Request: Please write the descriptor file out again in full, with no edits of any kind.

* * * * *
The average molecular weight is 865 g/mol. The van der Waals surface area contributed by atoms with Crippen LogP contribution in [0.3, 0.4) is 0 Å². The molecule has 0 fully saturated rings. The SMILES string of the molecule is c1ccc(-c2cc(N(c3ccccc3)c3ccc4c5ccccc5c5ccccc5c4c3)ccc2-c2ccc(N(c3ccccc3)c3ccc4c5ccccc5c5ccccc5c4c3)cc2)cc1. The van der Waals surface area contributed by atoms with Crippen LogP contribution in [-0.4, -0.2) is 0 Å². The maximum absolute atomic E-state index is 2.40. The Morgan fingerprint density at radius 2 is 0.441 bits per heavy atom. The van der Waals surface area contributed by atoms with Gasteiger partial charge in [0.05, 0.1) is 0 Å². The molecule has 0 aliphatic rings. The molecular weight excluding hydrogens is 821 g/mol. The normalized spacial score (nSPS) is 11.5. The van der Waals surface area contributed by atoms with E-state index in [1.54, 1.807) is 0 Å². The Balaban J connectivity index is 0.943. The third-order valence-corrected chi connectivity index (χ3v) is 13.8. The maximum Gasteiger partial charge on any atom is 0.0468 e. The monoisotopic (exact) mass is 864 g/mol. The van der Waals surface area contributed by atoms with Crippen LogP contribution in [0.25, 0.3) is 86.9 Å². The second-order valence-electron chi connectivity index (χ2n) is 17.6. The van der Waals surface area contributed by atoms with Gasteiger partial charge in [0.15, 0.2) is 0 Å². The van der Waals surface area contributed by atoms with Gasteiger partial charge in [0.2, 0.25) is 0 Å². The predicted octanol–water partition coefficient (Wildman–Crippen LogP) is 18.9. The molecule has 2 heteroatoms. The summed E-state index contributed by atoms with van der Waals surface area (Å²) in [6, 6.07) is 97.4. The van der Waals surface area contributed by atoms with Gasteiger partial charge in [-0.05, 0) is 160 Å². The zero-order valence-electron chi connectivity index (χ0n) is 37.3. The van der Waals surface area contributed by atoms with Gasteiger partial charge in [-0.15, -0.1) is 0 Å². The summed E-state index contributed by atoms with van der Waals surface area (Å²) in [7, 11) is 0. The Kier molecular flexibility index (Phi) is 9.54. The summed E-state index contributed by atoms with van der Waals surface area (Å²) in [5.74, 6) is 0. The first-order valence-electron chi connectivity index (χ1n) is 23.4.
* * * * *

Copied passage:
The average molecular weight is 865 g/mol. The van der Waals surface area contributed by atoms with Crippen LogP contribution in [0.3, 0.4) is 0 Å². The molecule has 0 fully saturated rings. The SMILES string of the molecule is c1ccc(-c2cc(N(c3ccccc3)c3ccc4c5ccccc5c5ccccc5c4c3)ccc2-c2ccc(N(c3ccccc3)c3ccc4c5ccccc5c5ccccc5c4c3)cc2)cc1. The van der Waals surface area contributed by atoms with Crippen LogP contribution in [-0.4, -0.2) is 0 Å². The maximum absolute atomic E-state index is 2.40. The Morgan fingerprint density at radius 2 is 0.441 bits per heavy atom. The van der Waals surface area contributed by atoms with Gasteiger partial charge in [0.05, 0.1) is 0 Å². The molecule has 0 aliphatic rings. The molecular weight excluding hydrogens is 821 g/mol. The normalized spacial score (nSPS) is 11.5. The van der Waals surface area contributed by atoms with E-state index in [1.54, 1.807) is 0 Å². The Balaban J connectivity index is 0.943. The third-order valence-corrected chi connectivity index (χ3v) is 13.8. The maximum Gasteiger partial charge on any atom is 0.0468 e. The monoisotopic (exact) mass is 864 g/mol. The van der Waals surface area contributed by atoms with Crippen LogP contribution in [0.25, 0.3) is 86.9 Å². The second-order valence-electron chi connectivity index (χ2n) is 17.6. The van der Waals surface area contributed by atoms with Gasteiger partial charge in [0.15, 0.2) is 0 Å². The van der Waals surface area contributed by atoms with Gasteiger partial charge in [0.2, 0.25) is 0 Å². The predicted octanol–water partition coefficient (Wildman–Crippen LogP) is 18.9. The molecule has 2 heteroatoms. The summed E-state index contributed by atoms with van der Waals surface area (Å²) in [6, 6.07) is 97.4. The van der Waals surface area contributed by atoms with Gasteiger partial charge in [-0.05, 0) is 160 Å². The zero-order valence-electron chi connectivity index (χ0n) is 37.3. The van der Waals surface area contributed by atoms with Gasteiger partial charge in [-0.15, -0.1) is 0 Å². The summed E-state index contributed by atoms with van der Waals surface area (Å²) in [7, 11) is 0. The Kier molecular flexibility index (Phi) is 9.54. The summed E-state index contributed by atoms with van der Waals surface area (Å²) in [5.74, 6) is 0. The first-order valence-electron chi connectivity index (χ1n) is 23.4.